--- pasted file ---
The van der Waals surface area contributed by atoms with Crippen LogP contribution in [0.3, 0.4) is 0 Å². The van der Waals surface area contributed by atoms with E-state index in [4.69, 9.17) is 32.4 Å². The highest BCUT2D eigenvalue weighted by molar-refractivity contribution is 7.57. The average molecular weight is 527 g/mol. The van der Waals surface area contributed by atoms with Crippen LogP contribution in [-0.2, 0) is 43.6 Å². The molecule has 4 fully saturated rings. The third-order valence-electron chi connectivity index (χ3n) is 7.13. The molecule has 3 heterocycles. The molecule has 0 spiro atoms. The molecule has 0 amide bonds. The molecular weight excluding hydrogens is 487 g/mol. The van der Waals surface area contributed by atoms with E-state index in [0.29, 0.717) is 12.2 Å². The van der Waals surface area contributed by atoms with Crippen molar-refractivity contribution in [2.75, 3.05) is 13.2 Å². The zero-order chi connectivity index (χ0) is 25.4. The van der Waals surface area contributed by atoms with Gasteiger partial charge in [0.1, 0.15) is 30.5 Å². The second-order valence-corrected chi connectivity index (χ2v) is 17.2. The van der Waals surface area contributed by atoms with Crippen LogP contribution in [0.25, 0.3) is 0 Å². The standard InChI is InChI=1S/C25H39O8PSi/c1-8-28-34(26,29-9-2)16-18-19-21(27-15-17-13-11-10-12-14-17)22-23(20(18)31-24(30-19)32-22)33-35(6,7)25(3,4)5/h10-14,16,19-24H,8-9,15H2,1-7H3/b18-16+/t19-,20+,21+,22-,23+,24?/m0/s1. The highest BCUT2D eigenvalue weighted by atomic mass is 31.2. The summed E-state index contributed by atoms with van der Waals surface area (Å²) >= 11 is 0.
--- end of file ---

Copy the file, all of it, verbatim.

The van der Waals surface area contributed by atoms with Crippen LogP contribution in [0.3, 0.4) is 0 Å². The van der Waals surface area contributed by atoms with E-state index in [4.69, 9.17) is 32.4 Å². The highest BCUT2D eigenvalue weighted by molar-refractivity contribution is 7.57. The average molecular weight is 527 g/mol. The van der Waals surface area contributed by atoms with Crippen LogP contribution in [-0.2, 0) is 43.6 Å². The molecule has 4 fully saturated rings. The third-order valence-electron chi connectivity index (χ3n) is 7.13. The molecule has 3 heterocycles. The molecule has 0 spiro atoms. The molecule has 0 amide bonds. The molecular weight excluding hydrogens is 487 g/mol. The van der Waals surface area contributed by atoms with E-state index in [0.29, 0.717) is 12.2 Å². The van der Waals surface area contributed by atoms with Crippen molar-refractivity contribution in [2.75, 3.05) is 13.2 Å². The zero-order chi connectivity index (χ0) is 25.4. The van der Waals surface area contributed by atoms with Gasteiger partial charge in [0.1, 0.15) is 30.5 Å². The second-order valence-corrected chi connectivity index (χ2v) is 17.2. The van der Waals surface area contributed by atoms with Crippen LogP contribution in [0.25, 0.3) is 0 Å². The standard InChI is InChI=1S/C25H39O8PSi/c1-8-28-34(26,29-9-2)16-18-19-21(27-15-17-13-11-10-12-14-17)22-23(20(18)31-24(30-19)32-22)33-35(6,7)25(3,4)5/h10-14,16,19-24H,8-9,15H2,1-7H3/b18-16+/t19-,20+,21+,22-,23+,24?/m0/s1. The highest BCUT2D eigenvalue weighted by atomic mass is 31.2. The summed E-state index contributed by atoms with van der Waals surface area (Å²) >= 11 is 0.